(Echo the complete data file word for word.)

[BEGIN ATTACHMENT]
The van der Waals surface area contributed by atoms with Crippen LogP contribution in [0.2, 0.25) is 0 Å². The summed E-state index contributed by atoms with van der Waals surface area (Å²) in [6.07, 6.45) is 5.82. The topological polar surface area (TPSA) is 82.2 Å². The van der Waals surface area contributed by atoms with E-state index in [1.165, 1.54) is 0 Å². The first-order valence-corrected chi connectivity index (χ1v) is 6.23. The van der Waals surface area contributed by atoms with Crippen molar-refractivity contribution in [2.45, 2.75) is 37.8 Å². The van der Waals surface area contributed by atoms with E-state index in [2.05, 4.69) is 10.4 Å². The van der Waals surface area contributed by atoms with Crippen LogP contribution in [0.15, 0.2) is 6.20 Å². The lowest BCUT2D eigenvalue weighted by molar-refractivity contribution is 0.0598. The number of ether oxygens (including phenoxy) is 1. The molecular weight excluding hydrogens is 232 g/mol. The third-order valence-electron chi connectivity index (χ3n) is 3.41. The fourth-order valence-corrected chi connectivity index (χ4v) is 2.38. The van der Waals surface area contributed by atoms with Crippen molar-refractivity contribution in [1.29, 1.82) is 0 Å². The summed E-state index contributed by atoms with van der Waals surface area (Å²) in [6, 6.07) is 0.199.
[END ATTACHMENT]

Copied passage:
The van der Waals surface area contributed by atoms with Crippen LogP contribution in [0.2, 0.25) is 0 Å². The summed E-state index contributed by atoms with van der Waals surface area (Å²) in [6.07, 6.45) is 5.82. The topological polar surface area (TPSA) is 82.2 Å². The van der Waals surface area contributed by atoms with E-state index in [1.165, 1.54) is 0 Å². The first-order valence-corrected chi connectivity index (χ1v) is 6.23. The van der Waals surface area contributed by atoms with Crippen molar-refractivity contribution in [2.45, 2.75) is 37.8 Å². The van der Waals surface area contributed by atoms with E-state index in [2.05, 4.69) is 10.4 Å². The van der Waals surface area contributed by atoms with Crippen LogP contribution in [0.15, 0.2) is 6.20 Å². The lowest BCUT2D eigenvalue weighted by molar-refractivity contribution is 0.0598. The number of ether oxygens (including phenoxy) is 1. The molecular weight excluding hydrogens is 232 g/mol. The third-order valence-electron chi connectivity index (χ3n) is 3.41. The fourth-order valence-corrected chi connectivity index (χ4v) is 2.38. The van der Waals surface area contributed by atoms with Crippen molar-refractivity contribution in [1.29, 1.82) is 0 Å². The summed E-state index contributed by atoms with van der Waals surface area (Å²) in [6, 6.07) is 0.199.